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Discussion Starter #1
We're seeing lots of new finishing options these days, far beyond the lacquered brass that used to be one of the few choices we had.

I have a P. Mauriat alto with (I believe) and antiqued bronze finish, or something like that.

I'm curious...how long can we expect these newer finishes to last, assuming good care? (Yeah, I'm one of those people who likes a nice-looking horn...)
 

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Unless I am completely mistaken, the antiqued bronze finish is an artificially built layer of patina.

If you don't polish it off it should last a long time.
 

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We're seeing lots of new finishing options these days, far beyond the lacquered brass that used to be one of the few choices we had.

I have a P. Mauriat alto with (I believe) and antiqued bronze finish, or something like that.

I'm curious...how long can we expect these newer finishes to last, assuming good care? (Yeah, I'm one of those people who likes a nice-looking horn...)
Eh, you know the finish will last as long as these cheap Taiwanese horns don't you? :twisted: At least a couple more years! :bluewink:
 

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Oh crap! My Mauriat is unlaquored. I have to clean it to get stuff off of it. But if it had laquor... oh crud.

Maybe it will be like a star. The exterior will eventually get brighter while the guts begin to tear themselves asunder and it'll expand until it's a tenor and then implode on itself.

I hope I'm not on stage what that happens..

Harv
 

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Discussion Starter #5
Unless I am completely mistaken, the antiqued bronze finish is an artificially built layer of patina.
mmmm....not sure. Here are photos:
http://www.saxquest.com/popPhotoVie...e+Finish+PMSA-2302+Alto+Saxophone&PhotoNum=21

It seems more like a coating/finish than an artificial layer. The good news is that after two or three years of ownership, it still looks brand new. The bad news is that's because it probably has less than 5 hours of playing time on it due to various reasons unrelated to the horn itself (surgeries, playing tenor instead of alto in community band, working too many hours, not practicing enough...yadda yadda yadda...)
 

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The advantage of the Cannonball Brute finish is that it is guaranteed to never get any uglier than the day you bought it. :bluewink:

Wow. That is different! Kinda looks burnt or like wood. Unique, I'll give it that!
 

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Brute finish reminds me of those bamboo saxes but with dark stain. I have a 2 year old Bare Brass T.K. and it gets played 4-5 nights a week live and its getting really ugly especially around the upper stack and the low D and C# where it is turning brown like that brute.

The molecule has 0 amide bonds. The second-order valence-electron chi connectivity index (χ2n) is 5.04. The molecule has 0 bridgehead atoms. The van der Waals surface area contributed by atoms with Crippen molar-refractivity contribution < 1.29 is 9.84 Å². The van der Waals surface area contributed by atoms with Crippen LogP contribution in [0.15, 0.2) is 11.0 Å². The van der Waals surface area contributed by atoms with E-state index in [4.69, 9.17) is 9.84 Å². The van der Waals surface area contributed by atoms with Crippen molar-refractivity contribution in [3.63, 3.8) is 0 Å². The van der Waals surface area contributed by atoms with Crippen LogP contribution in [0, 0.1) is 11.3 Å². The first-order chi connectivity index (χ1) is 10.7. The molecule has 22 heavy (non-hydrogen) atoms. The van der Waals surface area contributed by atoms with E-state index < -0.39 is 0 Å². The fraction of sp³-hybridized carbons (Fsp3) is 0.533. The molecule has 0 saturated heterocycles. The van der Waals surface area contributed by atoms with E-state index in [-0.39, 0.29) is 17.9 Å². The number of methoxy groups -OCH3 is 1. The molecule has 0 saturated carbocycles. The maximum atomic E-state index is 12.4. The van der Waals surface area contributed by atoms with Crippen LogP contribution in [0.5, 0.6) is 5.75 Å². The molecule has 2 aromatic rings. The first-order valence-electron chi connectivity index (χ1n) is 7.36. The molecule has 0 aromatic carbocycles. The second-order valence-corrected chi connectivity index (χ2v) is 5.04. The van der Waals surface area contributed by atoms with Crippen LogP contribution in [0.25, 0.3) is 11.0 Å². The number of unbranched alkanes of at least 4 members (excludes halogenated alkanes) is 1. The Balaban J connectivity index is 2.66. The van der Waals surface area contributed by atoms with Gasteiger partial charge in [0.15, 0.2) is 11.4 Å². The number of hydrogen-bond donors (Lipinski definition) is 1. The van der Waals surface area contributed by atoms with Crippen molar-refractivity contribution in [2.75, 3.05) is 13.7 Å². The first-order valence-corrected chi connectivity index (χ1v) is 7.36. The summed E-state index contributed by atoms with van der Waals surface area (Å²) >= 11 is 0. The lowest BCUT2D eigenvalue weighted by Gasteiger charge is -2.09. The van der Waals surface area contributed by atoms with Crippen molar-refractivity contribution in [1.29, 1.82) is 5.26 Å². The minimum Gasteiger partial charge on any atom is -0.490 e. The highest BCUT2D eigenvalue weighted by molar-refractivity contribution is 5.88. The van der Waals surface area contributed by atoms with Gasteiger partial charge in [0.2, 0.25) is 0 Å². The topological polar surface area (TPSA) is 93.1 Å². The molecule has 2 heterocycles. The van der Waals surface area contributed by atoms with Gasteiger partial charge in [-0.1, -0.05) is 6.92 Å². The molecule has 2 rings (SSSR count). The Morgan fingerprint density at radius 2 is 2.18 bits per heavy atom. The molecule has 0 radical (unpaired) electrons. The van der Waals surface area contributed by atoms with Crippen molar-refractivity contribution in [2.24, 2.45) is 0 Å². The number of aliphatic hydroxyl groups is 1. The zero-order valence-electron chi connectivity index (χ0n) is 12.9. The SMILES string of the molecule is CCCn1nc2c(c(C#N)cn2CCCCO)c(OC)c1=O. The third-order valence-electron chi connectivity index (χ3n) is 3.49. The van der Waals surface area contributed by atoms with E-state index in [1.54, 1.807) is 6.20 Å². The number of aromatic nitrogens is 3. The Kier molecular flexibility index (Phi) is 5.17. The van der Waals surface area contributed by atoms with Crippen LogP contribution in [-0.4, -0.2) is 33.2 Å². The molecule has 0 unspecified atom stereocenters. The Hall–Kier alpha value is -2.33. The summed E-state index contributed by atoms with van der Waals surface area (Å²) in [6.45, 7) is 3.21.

Good thing about bare brass is I could at any time remove the keys, polish it and have a brand new looking horn.

B
 

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The advantage of the Cannonball Brute finish is that it is guaranteed to never get any uglier than the day you bought it. :bluewink:

Now there's the truth....
 

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Nothing funny about cancer my friend. :(
Came out wrong. I eat my feet all the time w/awful analogies. I'm no politician, and I'm no public relations personality! Sorry for any offense.

There are two "funnies" in this awful language of ours anyway: "HaHa" funny, and "ironic" 'funny' (which is rarely "haha", and almost always queesy, like a nervous laugh, which I also do at inappropriate times, but can't help).
 

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The advantage of the Cannonball Brute finish is that it is guaranteed to never get any uglier than the day you bought it. :bluewink:

If a coloured finish is just a patina, as opposed to a lacquer, I believe it will scratch very easily, showing shiny brass on the scratches which won't look very nice.

At the Frankfurt show I was at the BW stand when Ernie Watts was checking out their horns, they had one with that dull brown patina, and another one with the same colour but lacquered. I called them the "****" and the "polished ****". Ernie liked the polished ****, whilst I preferred the ****.
 

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At the Frankfurt show I was at the BW stand when Ernie Watts was checking out their horns, they had one with that dull brown patina, and another one with the same colour but lacquered. I called them the "****" and the "polished ****". Ernie liked the polished ****, whilst I preferred the ****.
I don't know about these new "****" finishes, but I'm still rather partial to a nice shiny gold horn myself...
 

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The advantage of the Cannonball Brute finish is that it is guaranteed to never get any uglier than the day you bought it. :bluewink:

i think if i forget this near my dog he will barry that thing :lick:
 

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One of the guys in the sax program at my old school had a Mauriat with a similar finish-the dark lacquer one. It doesn't last. It's similar to Selmer's "brushed" finish in terms of durability and longevity.

He's had it for five or six years, now, and the lacquer is worn down to the bare brass at all of the regular touch points, including the neck.
 
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